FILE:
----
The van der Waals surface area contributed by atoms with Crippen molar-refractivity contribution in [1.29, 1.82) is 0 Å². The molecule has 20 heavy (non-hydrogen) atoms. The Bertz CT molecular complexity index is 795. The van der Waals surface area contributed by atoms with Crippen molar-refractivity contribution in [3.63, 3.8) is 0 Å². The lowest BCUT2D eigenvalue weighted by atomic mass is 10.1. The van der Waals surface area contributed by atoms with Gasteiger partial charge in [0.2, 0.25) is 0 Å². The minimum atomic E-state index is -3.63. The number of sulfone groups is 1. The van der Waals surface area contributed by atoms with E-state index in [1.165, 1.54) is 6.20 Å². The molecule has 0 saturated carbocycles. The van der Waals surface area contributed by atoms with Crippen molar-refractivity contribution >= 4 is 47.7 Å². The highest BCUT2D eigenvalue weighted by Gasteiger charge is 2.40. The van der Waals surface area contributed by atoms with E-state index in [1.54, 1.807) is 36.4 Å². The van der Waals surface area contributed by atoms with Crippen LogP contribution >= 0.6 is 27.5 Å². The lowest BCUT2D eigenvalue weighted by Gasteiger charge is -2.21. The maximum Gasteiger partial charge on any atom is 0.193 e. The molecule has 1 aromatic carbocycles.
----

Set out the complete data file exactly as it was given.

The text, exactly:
The van der Waals surface area contributed by atoms with Crippen molar-refractivity contribution in [1.29, 1.82) is 0 Å². The molecule has 20 heavy (non-hydrogen) atoms. The Bertz CT molecular complexity index is 795. The van der Waals surface area contributed by atoms with Crippen molar-refractivity contribution in [3.63, 3.8) is 0 Å². The lowest BCUT2D eigenvalue weighted by atomic mass is 10.1. The van der Waals surface area contributed by atoms with Gasteiger partial charge in [0.2, 0.25) is 0 Å². The minimum atomic E-state index is -3.63. The number of sulfone groups is 1. The van der Waals surface area contributed by atoms with E-state index in [1.165, 1.54) is 6.20 Å². The molecule has 0 saturated carbocycles. The van der Waals surface area contributed by atoms with Crippen molar-refractivity contribution >= 4 is 47.7 Å². The highest BCUT2D eigenvalue weighted by Gasteiger charge is 2.40. The van der Waals surface area contributed by atoms with E-state index in [1.54, 1.807) is 36.4 Å². The van der Waals surface area contributed by atoms with Crippen LogP contribution >= 0.6 is 27.5 Å². The lowest BCUT2D eigenvalue weighted by Gasteiger charge is -2.21. The maximum Gasteiger partial charge on any atom is 0.193 e. The molecule has 1 aromatic carbocycles.